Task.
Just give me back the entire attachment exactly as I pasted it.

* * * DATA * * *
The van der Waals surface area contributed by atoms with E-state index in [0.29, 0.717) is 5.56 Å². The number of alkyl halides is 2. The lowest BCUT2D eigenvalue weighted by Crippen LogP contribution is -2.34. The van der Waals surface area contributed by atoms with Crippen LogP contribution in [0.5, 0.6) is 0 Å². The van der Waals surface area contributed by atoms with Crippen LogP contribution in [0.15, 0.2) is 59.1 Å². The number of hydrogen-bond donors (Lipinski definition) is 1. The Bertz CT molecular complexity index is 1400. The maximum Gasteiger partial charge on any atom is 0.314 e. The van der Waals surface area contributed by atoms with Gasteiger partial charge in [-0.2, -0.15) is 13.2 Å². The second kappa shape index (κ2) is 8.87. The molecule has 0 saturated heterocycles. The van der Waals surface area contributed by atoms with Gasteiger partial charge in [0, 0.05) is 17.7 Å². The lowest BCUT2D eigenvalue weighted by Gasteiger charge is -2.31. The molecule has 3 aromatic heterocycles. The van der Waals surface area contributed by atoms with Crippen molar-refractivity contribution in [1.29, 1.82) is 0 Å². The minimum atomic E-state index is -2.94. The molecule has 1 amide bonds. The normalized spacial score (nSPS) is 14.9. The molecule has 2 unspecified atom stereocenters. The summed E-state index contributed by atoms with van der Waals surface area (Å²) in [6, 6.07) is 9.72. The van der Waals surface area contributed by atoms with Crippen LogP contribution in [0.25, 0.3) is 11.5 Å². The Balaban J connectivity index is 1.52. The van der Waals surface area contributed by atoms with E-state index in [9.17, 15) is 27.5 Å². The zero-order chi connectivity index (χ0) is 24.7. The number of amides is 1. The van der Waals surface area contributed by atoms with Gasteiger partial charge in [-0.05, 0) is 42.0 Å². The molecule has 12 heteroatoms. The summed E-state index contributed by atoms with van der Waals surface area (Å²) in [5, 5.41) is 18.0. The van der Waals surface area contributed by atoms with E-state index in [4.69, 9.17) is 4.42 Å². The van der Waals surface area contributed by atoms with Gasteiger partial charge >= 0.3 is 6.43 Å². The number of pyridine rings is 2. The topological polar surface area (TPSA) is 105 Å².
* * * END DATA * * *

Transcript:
The van der Waals surface area contributed by atoms with E-state index in [0.29, 0.717) is 5.56 Å². The number of alkyl halides is 2. The lowest BCUT2D eigenvalue weighted by Crippen LogP contribution is -2.34. The van der Waals surface area contributed by atoms with Crippen LogP contribution in [0.5, 0.6) is 0 Å². The van der Waals surface area contributed by atoms with Crippen LogP contribution in [0.15, 0.2) is 59.1 Å². The number of hydrogen-bond donors (Lipinski definition) is 1. The Bertz CT molecular complexity index is 1400. The maximum Gasteiger partial charge on any atom is 0.314 e. The van der Waals surface area contributed by atoms with Gasteiger partial charge in [-0.2, -0.15) is 13.2 Å². The second kappa shape index (κ2) is 8.87. The molecule has 0 saturated heterocycles. The van der Waals surface area contributed by atoms with Gasteiger partial charge in [0, 0.05) is 17.7 Å². The lowest BCUT2D eigenvalue weighted by Gasteiger charge is -2.31. The molecule has 3 aromatic heterocycles. The van der Waals surface area contributed by atoms with Crippen molar-refractivity contribution in [1.29, 1.82) is 0 Å². The minimum atomic E-state index is -2.94. The molecule has 1 amide bonds. The normalized spacial score (nSPS) is 14.9. The molecule has 2 unspecified atom stereocenters. The summed E-state index contributed by atoms with van der Waals surface area (Å²) in [6, 6.07) is 9.72. The van der Waals surface area contributed by atoms with Crippen LogP contribution in [0.25, 0.3) is 11.5 Å². The Balaban J connectivity index is 1.52. The van der Waals surface area contributed by atoms with E-state index in [9.17, 15) is 27.5 Å². The zero-order chi connectivity index (χ0) is 24.7. The number of amides is 1. The van der Waals surface area contributed by atoms with Gasteiger partial charge in [-0.05, 0) is 42.0 Å². The molecule has 12 heteroatoms. The summed E-state index contributed by atoms with van der Waals surface area (Å²) in [5, 5.41) is 18.0. The van der Waals surface area contributed by atoms with E-state index in [4.69, 9.17) is 4.42 Å². The van der Waals surface area contributed by atoms with Gasteiger partial charge >= 0.3 is 6.43 Å². The number of pyridine rings is 2. The topological polar surface area (TPSA) is 105 Å².